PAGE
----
Presented with two different objects, the Altar Screen and Death Cart, students will develop hypotheses about the pieces. They will then compare their hypotheses with the factual information. A short research project on the role of Catholicism in New Mexico, a result of Spanish influence, creates a more complete understanding of factors influencing the artists.
Intended Age GroupElementary (grades K-5)
Length of LessonOne 50 minute lesson
Standards AreaSocial Studies
Students will be able to:
- use visual data to develop a hypothesis;
- test a hypothesis using data from another source;
- explain that New Mexico and parts of Colorado used to be under Spanish and Mexican control; and
- use multiple resources to formulate and answer questions.
- Warm Up: Read the “Things to Look For” information on the Altar Screen and Death Cart on the About the Art sheets.
- Show students the images of the Altar Screen and Death Cart. Ask where they think the objects were made. Why? What evidence do they have? Ask what religion inspired these artworks. Why? (Be sensitive that not all students will be familiar with Catholic imagery. Some students might not have any context for the images. Be open to suggestions based on their various cultural backgrounds.)
- After the students offer several hypotheses, with supporting reasons, have them get into groups of 2-3 in which they will read the information provided about the piece.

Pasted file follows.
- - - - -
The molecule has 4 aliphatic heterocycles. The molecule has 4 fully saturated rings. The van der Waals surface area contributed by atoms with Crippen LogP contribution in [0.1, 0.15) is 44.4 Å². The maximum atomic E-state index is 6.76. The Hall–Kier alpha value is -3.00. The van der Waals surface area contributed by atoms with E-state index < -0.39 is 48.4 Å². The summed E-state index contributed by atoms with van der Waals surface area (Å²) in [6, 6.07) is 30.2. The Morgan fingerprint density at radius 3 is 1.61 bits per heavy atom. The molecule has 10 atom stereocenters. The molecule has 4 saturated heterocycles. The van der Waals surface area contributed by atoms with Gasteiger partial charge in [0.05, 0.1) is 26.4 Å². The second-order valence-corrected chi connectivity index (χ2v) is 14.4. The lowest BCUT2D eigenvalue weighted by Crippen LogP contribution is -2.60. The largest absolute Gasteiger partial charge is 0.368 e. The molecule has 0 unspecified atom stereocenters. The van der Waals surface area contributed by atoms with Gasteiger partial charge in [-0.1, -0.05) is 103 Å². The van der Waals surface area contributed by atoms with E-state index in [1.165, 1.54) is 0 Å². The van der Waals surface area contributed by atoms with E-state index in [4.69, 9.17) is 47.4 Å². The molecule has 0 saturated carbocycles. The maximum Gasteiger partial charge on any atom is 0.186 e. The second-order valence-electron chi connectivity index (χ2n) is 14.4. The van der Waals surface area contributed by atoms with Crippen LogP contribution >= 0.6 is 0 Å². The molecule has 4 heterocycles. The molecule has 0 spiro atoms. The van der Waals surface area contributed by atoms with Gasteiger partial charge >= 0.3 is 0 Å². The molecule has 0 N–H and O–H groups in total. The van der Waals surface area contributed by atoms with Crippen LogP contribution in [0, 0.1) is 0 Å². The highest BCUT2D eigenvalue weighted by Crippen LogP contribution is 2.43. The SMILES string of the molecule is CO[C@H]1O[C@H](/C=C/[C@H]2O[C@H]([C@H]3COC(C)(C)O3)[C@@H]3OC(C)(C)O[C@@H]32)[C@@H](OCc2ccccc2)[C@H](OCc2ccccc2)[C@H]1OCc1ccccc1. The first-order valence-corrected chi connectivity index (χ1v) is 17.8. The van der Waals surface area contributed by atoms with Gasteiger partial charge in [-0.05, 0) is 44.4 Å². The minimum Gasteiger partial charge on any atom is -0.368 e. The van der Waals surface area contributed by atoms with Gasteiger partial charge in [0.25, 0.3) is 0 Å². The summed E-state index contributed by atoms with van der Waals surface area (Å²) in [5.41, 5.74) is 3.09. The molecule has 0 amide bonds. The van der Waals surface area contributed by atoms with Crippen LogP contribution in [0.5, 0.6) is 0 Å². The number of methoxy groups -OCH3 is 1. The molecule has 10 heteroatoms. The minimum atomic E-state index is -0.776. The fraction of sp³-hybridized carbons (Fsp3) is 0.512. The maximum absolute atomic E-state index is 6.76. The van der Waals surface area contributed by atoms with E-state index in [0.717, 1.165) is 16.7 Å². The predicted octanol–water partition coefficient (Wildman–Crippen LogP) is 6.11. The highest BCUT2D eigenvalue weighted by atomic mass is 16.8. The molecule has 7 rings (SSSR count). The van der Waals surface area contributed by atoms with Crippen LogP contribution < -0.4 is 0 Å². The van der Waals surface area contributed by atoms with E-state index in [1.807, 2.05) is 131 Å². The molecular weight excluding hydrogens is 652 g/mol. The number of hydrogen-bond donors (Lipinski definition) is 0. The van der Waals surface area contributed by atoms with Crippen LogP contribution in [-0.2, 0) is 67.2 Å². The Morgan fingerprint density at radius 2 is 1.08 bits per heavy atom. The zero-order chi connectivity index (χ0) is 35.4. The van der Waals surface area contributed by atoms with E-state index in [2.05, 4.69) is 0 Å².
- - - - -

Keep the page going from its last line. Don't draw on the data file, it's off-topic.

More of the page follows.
- Have them identify which hypotheses are supported by what they read and which are not. They need to be able to support their position. Also have them list important information that none of the hypotheses took into account.
- Show students where New Mexico is located using Google Earth or the maps you provided, tracing a route from their home state. Explain that Spain and Mexico used to control parts of New Mexico and Southern Colorado.
- Have students work in groups of 2-3 and read the resources or watch the videos you’ve provided about rituals associated with the objects. Tell the students that the Death Cart is more of a ritual object than the Altar Screen. You can also show them the interiors of churches in New Mexico, like Chimayo, and talk about the importance of imagery in Catholic churches. Have them write a short summary of what they learned about the rituals. Have them also write three questions they still have. As an extension, invite students to research these questions further.
- Internet access or in-class resources on Catholicism in the New World under Spain, including New Mexico
- Access to Google Earth, a map of the United States, or a globe
- Additional resources about the rituals/ceremonies associated with the objects
- Copies of About the Art sheet on the Altar Screen and Death Cart (found at the end of the lesson) or student access to this part of Creativity Resource online
- Color copies of the Altar Screen and Death Cart for students to share, or the ability to project the images onto a wall or screen
- Social Studies
21st Century Skills
- Critical Thinking & Reasoning
- Information Literacy
About the Art
Who Made It?
Molleno worked as an artist in the Chimayó area of northern New Mexico from approximately 1800–1845. He is referred to as a santero—an artist who creates santos, or holy images. A scholar, E. Boyd, discovered a painting of Saint Francis with an inscription on the reverse that reads "San Francisco pitido [sic] el ano 1845 por el escultor Molleno.” “Saint Francis painted in the year 1845 by the sculptor Molleno.” Based on this inscription, art historians are able to attribute other works with matching characteristics to Molleno. During his career, Molleno developed three different styles of painting, referred to as his early, middle, and late periods. He moved from creating somewhat realistic figures to more simplified, abstract figures.